As a new General Authority Seventy, Elder Juan Pablo Villar can point to three life-shaping experiences in his first year after becoming acquainted with the Church — a witness of the Book of Mormon, a confirmation that God knows each individual and the importance of a simple, heart-felt testimony.
For a soon-to-be-17-year-old in Santiago, Chile, that first contact came from learning his older brother Ivan had joined the Church without his parents’ approval and was preparing for a mission. Ivan’s explanation to his family — including his testimony and his desire to serve — had an impact on his younger brother.
“I didn’t understand all the meaning of that,” recalled Elder Villar. “But at that moment, he put a seed in my heart.”
That seed grew when his missionary brother gave his name as a referral. Introduced to the Book of Mormon by the sister missionaries who contacted him, Elder Villar received a prompt testimony of its truthfulness.
“For myself, it was not necessary to kneel down and pray, because the moment they shared their testimony, I knew in my heart it was true,” he said. “When I knew that, everything else had to be true.”
And an early concern also was resolved. “I sometimes wondered if my Father knew if I was here on the earth,” he recalled. “And when I received the missionaries in my home, I received the confirmation that He knows — He knows me. And He wants me to be His servant, His disciple.”
Ivan, who was serving in a neighboring Santiago mission, received permission to baptize his brother in 1988; later, their mother and their other brother, Claudio, also joined the Church.
Between the time of his baptism at age 18 and his departure to serve in the Chile Viña del Mar Mission a year later, Elder Villar admitted to “feeling very foolish, very ignorant” in Church matters.
“I remember wondering if I would be a good missionary with so little experience in the Church and so little knowledge,” he said. “But I also felt in having a testimony — if not a great knowledge of the Church — that I could share my testimony from my heart, and that is the only thing I needed to do. So I tried to do my best.”
Those early experiences — and others similar throughout his life — helped prepare Elder Villar for his current call, being sustained as a General Authority Seventy on March 31. At the time, he was serving as an Area Seventy in the South America South Area.
As a returned missionary conducting a young single adult fireside one evening in Santiago, Elder Villar introduced the scheduled speaker, a recently returned mission president — and introduced himself to the mission president’s daughter, who was preparing to serve a mission herself. The two kept bumping into each other at subsequent events and activities — they started dating, she stepped back from her mission plans, and Juan Pablo Villar and Carola Cristina Barrios were sealed in the Santiago Chile Temple in 1994.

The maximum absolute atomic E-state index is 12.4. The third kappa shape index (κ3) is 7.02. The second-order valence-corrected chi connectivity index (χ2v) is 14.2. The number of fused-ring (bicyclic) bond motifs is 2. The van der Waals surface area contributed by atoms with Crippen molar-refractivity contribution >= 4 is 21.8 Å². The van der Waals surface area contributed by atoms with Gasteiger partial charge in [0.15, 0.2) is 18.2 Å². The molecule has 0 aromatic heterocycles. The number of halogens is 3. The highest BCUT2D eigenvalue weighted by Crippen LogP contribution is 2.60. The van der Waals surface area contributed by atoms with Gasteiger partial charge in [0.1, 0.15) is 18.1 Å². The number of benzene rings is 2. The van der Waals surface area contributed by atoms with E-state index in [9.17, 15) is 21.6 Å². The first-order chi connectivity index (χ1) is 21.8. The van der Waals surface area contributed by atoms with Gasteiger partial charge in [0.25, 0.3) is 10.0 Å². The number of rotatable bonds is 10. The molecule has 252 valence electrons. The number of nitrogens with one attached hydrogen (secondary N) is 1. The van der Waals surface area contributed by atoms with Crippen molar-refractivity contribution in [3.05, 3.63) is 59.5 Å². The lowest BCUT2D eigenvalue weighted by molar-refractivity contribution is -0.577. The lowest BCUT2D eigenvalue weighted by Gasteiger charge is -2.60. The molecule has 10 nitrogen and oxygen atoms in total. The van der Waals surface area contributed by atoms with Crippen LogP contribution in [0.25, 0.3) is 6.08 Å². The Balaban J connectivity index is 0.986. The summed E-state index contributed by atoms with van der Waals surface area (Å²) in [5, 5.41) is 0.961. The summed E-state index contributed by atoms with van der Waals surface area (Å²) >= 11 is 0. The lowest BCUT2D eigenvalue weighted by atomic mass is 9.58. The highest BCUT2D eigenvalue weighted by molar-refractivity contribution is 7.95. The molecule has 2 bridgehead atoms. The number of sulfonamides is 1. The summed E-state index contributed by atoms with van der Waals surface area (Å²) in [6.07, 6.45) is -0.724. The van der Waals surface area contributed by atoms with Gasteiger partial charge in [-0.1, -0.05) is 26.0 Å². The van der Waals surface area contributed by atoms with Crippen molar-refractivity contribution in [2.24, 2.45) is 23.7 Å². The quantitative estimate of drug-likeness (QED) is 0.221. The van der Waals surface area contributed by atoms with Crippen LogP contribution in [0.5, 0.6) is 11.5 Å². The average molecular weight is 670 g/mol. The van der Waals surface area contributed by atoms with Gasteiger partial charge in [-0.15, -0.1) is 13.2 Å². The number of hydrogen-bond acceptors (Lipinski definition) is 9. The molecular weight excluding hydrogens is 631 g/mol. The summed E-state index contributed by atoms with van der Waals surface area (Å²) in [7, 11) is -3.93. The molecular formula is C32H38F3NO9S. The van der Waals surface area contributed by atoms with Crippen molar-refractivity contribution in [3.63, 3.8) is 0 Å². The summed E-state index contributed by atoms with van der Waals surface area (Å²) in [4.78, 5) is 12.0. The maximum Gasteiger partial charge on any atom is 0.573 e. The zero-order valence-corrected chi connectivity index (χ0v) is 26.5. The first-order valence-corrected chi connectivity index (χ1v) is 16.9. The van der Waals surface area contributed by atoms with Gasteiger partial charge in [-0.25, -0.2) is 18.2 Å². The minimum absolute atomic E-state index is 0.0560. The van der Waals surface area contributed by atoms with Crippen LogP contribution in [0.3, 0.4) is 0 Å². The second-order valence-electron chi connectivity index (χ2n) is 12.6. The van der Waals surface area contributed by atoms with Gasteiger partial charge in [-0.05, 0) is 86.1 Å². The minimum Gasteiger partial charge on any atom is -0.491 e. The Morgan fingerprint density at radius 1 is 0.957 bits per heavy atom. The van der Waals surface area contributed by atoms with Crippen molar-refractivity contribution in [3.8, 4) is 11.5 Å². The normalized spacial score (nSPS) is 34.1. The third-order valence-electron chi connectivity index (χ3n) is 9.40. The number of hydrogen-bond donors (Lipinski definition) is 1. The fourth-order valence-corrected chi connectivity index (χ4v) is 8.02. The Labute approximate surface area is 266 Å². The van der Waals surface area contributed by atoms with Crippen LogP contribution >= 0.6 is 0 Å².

Two years into serving as president of the Santiago Chile Las Condes Stake, Elder Villar began feeling promptings that he should pursue studies of English in the United States and an MBA degree at Brigham Young University — but he also knew the expected tenure of his calling and wondered if he should postpone those promptings.
So he sought guidance and counsel from a member of his stake — Elder Jeffrey R. Holland of the Quorum of the Twelve Apostles, who had been assigned to Santiago for two years to preside over the Chile Area.
“I remember he said, ‘Your education is more important for the Church right now, because you can have more callings. If you have that desire, do it — improve your education and you will better serve your country.’ ”
With three children under the age of 8 in tow, the Villars sold their possessions and moved to Provo, Utah, for three years — the first eight months to study English and prepare for college studies, and the remainder of the time to complete the MBA.
“And after that, we came back to Chile, because we were more useful to Chile rather than staying in the United States,” Elder Villar said. “We had the opportunity (to stay), but we decided as a family to go back to fulfill our commitment.”
And it is a commitment to divine direction that has helped shape Elder Villar’s life of service.
“Since my baptism, I have made all my decisions by asking myself first, ‘How can I help or how can I serve better my God and my brethren?’ So when I need to make a decision with my family that is impacting myself professionally or ecclesiastically or in our family, we discuss, ‘How can we serve better?’ Now I can say that I recognize the hand of the Lord all the days of my life.”